- Click Apply.
Next, restart your computer and check for the issue.
4. Adjust the Resolution and Scaling Settings
Windows allows you to manually configure your display resolution and scaling settings. But sometimes configuring these settings to more than the recommended value can cause high GPU usage.
So, configure your display’s scale and resolution to the recommended value. Follow the below instructions to do that:
- Open Settings, choose System from the left sidebar, and Display from the right pane.
- Click the drop-down icon next to Scale and choose the recommended value.
- Choose the recommended value from the Display resolution drop-down menu.
After that, open the Task Manager and check the Desktop Window Manager GPU consumption.
5. Disable HDR
HDR, or High Dynamic Range, is a technology that uses your system’s GPU to display a wider range of brightness and colors. However, enabling HDR on a weak GPU can do more harm than good.
If you’re experiencing compatibility issues or if apps and processes consume more GPU resources than you’d like, you should disable the HDR feature.
To disable HDR in Windows 11, open Settings, select System from the left sidebar, and then select Display from the right pane. Then, disable the toggle switch next to Use HDR.
After that, your display will momentarily go blank. Subsequently, you’ll observe a shift in display color, indicating that you’ve successfully disabled HDR.
6. Optimize Your Visual Effect Settings
As aforementioned, the Desktop Window Manager oversees the visual aspects of your computer’s interface. But, if your computer’s visual effects settings are not correctly configured, the Desktop Window Manager might consume a significant amount of GPU resources.
To resolve this, you must optimize your computer’s visual effects settings. Here’s how you can do it:
- Press the Win + R hotkey to open the Run dialog box.
- Type sysdm.cpl ,3 into the search bar and press Enter.
- Under the Performance section, click on Settings.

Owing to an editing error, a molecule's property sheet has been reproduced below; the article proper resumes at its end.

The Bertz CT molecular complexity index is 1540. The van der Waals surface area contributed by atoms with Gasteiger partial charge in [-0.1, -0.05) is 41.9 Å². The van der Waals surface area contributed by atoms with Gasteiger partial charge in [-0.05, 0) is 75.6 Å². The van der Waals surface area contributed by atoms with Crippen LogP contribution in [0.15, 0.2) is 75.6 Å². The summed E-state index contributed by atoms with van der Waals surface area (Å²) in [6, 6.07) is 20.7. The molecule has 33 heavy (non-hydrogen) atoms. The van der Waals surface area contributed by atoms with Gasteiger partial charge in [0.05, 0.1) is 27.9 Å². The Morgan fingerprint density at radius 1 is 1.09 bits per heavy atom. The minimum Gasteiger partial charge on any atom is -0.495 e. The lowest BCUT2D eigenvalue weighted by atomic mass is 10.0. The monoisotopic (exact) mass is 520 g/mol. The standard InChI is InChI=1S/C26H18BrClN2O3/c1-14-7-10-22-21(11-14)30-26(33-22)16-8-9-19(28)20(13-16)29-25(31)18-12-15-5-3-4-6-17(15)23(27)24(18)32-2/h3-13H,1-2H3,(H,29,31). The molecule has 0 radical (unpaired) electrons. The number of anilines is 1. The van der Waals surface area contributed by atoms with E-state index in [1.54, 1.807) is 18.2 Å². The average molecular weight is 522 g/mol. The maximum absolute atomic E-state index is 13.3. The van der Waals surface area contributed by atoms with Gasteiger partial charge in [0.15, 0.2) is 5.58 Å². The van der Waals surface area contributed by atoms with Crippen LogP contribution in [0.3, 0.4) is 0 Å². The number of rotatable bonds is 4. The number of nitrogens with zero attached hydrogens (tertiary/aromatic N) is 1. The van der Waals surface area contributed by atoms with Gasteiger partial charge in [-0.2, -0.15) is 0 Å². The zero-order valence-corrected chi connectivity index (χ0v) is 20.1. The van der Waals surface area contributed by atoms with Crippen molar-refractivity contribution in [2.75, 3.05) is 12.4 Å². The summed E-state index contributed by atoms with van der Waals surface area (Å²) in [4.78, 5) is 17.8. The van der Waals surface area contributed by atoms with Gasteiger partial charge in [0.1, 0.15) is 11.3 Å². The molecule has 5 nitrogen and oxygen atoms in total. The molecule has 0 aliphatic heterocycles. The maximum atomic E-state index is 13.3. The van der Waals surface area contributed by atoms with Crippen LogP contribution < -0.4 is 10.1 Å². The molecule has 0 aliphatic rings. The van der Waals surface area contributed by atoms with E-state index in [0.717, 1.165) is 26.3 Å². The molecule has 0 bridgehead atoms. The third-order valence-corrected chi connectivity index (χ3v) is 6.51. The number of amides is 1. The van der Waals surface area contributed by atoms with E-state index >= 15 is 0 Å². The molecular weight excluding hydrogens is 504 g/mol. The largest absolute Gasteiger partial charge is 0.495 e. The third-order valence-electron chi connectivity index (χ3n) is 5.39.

- Select the Adjust for best performance option.
- Click Apply and then OK to save the changes.
Now, monitor your computer’s GPU consumption. If it remains high, there’s a possibility that corruption in important system files is causing the issue.
7. Run an SFC Scan
It’s common for Windows files to become corrupted due to malware attacks or sudden system crashes. Unfortunately, corruption in these system files not only results in data loss but also disrupts the regular functioning of your computer.
While recovering the lost data might prove challenging, repairing the corrupt files to resolve ongoing system issues is relatively easy.
SFC, or System File Checker, is a Windows built-in utility that looks for and repairs current system files. To run an SFC scan, open Command Prompt as an administrator (see how to launch Command Prompt with administrative rights), type sfc /scannow, and press Enter.
After the scan is complete, restart your computer, and you will see that you’re no longer facing the Desktop Window Manager high GPU consumption issue.
Prevent the Desktop Window Manager From Hogging Your GPU
Excessive GPU consumption can cause various graphics-related issues on your computer. Hopefully, the above solutions will help you fix the Desktop Window Manager’s high GPU usage.
However, if you are still struggling with the problem, the issue may be related to your hardware. In that case, you should replace it with a new one.